Architectural view: A tribute to bricks and Haggerston's 'houses of commons'
- Credit: Gordon Shrigley
Brick can lay claim to be the most widely used building material.
The oldest known bricks have been found in Syria and Turkey and were made over nine thousand years ago from sundried clay.
Bricks tend to be roughly rectangular in form and small enough to be lifted by one or two hands.
Since we invented bricks, we have experimented with ways to make them harder and more durable, by adding horse hair and animal dung to mud bricks, to firing clay bricks in kilns.
The igloo, which is made from compacted snow bricks by the Artic Inuit culture, shows us that bricks do not necessarily have to be made from mud or clay though, to be useful.
In more recent times, the most widely used brick in 20th Century Britain was the Fletton, which was invented by the North London architect and developer John Cathles Hill around 1890 and made just outside Peterborough.
The popularity of the Fletton was principally because they could be made very quickly and cheaply, and soon became known as ‘commons’ due to their ubiquity.
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The speed of manufacture of the Fletton was the result of the newly invented Phorpres process, that mechanically compressed the clay from 4 sides simultaneously, creating a dense raw brick, which was then hardened in a kiln. Plus, the affordability of the Fletton was due to the type of clay used too, Lower Oxford clay, that contains a percentage of carbon. The carbon internally heats the brick from the inside when fired, reducing the amount of coal to power the kilns, resulting in substantial savings.
The pinkish toned Fletton brick is certainly however not beautiful, especially when compared to the tonal splendour of the world of bricks. The Fletton does nevertheless have ‘kiss’ marks on the stretcher face of the brick, caused by stacking the bricks on top of each other within the kiln, which gives each Fletton a unique, if somewhat accidental decorative pattern.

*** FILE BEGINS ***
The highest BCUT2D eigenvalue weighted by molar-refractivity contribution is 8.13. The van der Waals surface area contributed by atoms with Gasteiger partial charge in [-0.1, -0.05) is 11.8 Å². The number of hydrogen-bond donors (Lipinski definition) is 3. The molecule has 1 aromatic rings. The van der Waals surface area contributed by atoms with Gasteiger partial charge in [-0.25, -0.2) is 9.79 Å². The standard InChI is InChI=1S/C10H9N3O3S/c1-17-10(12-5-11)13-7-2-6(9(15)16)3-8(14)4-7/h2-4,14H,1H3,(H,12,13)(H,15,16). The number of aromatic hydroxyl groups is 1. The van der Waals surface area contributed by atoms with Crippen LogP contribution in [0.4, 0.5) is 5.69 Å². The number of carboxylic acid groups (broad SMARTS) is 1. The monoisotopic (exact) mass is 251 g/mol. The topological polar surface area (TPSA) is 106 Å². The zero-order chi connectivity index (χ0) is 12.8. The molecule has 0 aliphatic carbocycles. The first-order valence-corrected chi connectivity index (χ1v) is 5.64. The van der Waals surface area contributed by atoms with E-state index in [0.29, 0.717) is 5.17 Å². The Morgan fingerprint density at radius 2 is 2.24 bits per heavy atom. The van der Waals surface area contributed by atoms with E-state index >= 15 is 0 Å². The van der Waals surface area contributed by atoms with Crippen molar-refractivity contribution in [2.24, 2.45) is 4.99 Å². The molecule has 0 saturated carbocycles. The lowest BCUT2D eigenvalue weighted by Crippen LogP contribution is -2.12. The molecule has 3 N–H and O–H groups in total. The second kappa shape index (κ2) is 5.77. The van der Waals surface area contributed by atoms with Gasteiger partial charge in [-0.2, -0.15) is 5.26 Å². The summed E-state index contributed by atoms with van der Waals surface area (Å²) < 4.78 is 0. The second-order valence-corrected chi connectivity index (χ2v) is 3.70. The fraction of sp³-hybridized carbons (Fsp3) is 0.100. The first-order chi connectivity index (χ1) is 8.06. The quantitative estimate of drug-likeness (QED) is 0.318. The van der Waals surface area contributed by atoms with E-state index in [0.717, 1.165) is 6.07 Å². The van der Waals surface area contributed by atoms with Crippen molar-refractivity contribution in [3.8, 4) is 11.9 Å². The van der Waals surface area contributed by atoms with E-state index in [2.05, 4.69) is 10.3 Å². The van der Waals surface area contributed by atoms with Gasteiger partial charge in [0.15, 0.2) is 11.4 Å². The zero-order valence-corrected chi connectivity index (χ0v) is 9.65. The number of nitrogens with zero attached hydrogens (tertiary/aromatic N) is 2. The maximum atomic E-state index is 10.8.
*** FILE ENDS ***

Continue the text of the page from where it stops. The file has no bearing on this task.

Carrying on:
Flettons have been used mainly for buildings that are simply required to house an activity and not to please the eye, such as the more spartan forms of social housing, factories and barracks.
Within Hackney, the flat roofed Fletton industrial building used to be a common sight, but due to the speed of development, they are quickly disappearing.
A good example of a Fletton building still in its original condition is 13 Stean Street, which currently houses offices, a cycle mechanics and a bakery.
13 Stean Street is a no-nonsense three-storey light industrial corner building, constructed from exposed pre-cast concrete lintols, single glazed Crittal steel windows, engineering brick cills and English bond Fletton bricks over a concrete frame.
The brick used at 13 Stean Street is the later ‘Rustic’ Fletton, invented in 1923 as a facing brick, that has a coarse herringbone pattern on the stretcher and head of the brick, which however intentionally decorative, still retains the gauche ruddy character of the original Fletton.
13 Stean Street and the many buildings like it, stand today as silent monuments to the calloused hands, broken backs and toil of factory life, and also to the pride our forebears achieved through the graft and culture of manufacturing things.
Fletton buildings were made then from commons for common activity by commoners, and perhaps such buildings have won the right to be named as the true Houses of Commons.